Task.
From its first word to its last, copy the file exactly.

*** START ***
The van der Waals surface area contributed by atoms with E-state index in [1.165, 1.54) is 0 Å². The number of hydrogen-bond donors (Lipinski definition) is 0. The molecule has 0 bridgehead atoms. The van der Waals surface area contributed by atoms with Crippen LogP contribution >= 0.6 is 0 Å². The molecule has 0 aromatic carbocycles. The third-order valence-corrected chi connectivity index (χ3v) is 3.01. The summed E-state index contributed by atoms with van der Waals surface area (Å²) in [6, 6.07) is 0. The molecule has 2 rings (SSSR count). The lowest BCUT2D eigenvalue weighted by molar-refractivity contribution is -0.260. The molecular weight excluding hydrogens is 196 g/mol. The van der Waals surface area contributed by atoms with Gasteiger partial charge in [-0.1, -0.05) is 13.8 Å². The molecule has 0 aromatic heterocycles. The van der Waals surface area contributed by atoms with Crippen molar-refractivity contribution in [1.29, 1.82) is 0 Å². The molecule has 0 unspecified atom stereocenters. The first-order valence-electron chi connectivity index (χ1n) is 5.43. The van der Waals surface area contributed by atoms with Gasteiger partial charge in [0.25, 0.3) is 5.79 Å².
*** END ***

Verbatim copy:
The van der Waals surface area contributed by atoms with E-state index in [1.165, 1.54) is 0 Å². The number of hydrogen-bond donors (Lipinski definition) is 0. The molecule has 0 bridgehead atoms. The van der Waals surface area contributed by atoms with Crippen LogP contribution >= 0.6 is 0 Å². The molecule has 0 aromatic carbocycles. The third-order valence-corrected chi connectivity index (χ3v) is 3.01. The summed E-state index contributed by atoms with van der Waals surface area (Å²) in [6, 6.07) is 0. The molecule has 2 rings (SSSR count). The lowest BCUT2D eigenvalue weighted by molar-refractivity contribution is -0.260. The molecular weight excluding hydrogens is 196 g/mol. The van der Waals surface area contributed by atoms with Gasteiger partial charge in [-0.1, -0.05) is 13.8 Å². The molecule has 0 aromatic heterocycles. The van der Waals surface area contributed by atoms with Crippen molar-refractivity contribution in [1.29, 1.82) is 0 Å². The molecule has 0 unspecified atom stereocenters. The first-order valence-electron chi connectivity index (χ1n) is 5.43. The van der Waals surface area contributed by atoms with Gasteiger partial charge in [0.25, 0.3) is 5.79 Å².